Now try it with your eyes closed. You’ll probably tip over. Why?
Because you have no way to focus. When we need to balance, we instinctively focus in on something. A tree or a coffee table. It’s the same thing that dancers and ice skaters do in a spin. Focus on one spot, spin around, and come back to center.
Having a focal point gives an immediate response when we teeter.
One of my favorite movies (Paris, je t’aime – here at IMDb) includes a short about a man who falls desperately in love with his wife on the day he intends to break up with her. He is having an affair and she has just learned that she has terminal cancer. They meet for lunch and as he prepares to tell his wife his secret she hands him a note and begins to cry. “Of course!” he thinks. “She must have known all along.” He reads the note from her doctor and his life comes back into focus. He sends a text to his girlfriend – “Forget me.” From that moment he devotes himself to his wife. He falls in love all over again with her quirks that had become annoying. She dies and he never forgets her in her favorite red coat. Wherever he goes he sees women wearing a red coat and he is always startled.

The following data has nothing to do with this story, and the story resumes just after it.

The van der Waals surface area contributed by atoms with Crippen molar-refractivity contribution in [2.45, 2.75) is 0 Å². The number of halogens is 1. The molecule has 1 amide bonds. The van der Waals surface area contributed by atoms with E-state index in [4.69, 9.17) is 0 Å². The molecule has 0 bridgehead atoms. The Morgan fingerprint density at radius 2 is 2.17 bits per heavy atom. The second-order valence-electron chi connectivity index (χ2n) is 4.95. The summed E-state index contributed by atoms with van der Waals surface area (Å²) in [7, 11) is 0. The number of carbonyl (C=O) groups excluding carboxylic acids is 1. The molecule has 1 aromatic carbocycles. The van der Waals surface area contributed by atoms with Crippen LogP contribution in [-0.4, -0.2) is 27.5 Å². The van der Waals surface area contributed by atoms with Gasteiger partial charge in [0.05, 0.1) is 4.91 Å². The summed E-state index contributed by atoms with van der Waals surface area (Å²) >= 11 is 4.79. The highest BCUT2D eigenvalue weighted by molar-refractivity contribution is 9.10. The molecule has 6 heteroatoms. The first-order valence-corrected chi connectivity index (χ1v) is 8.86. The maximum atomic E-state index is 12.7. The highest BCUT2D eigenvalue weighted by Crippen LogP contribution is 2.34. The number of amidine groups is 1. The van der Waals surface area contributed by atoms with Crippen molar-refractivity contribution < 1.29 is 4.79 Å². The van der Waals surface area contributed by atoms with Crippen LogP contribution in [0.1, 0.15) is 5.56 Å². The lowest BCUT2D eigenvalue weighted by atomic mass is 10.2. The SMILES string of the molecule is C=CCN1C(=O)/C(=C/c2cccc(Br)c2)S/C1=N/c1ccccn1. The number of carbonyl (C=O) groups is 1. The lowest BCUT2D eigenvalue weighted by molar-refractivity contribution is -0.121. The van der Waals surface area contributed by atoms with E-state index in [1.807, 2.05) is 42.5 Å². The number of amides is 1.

Psychologists would say that he is fully primed to focus on a woman wearing red. What is interesting is that we can direct this priming by deciding what to focus on. Wayne Dyer wrote that he wakes up every morning and tells himself that no one is going to ruin his day for him. He purposefully sets a focus on enjoying the world on his own terms. What would you like to notice? You will find what you look for. More kindness? More optimism? Set you mind for what you want to see and be surprised at how much is around you.
So much of our daily life is the result of being pulled in directions that we don’t consciously choose. Take some time to reorient yourself through the day to focus on what you want. You’ll find a new sense of satisfaction as you walk through your day.
(If you haven’t see it find yourself a copy of Paris, je t’aime. Twenty film makers are given five minutes each with each short woven into the movie. Some are funny. Some [the one with Juliette Binoche – ugh] are simply heartbreaking. It’s a marvelous movie that explores all sides of love and loss.)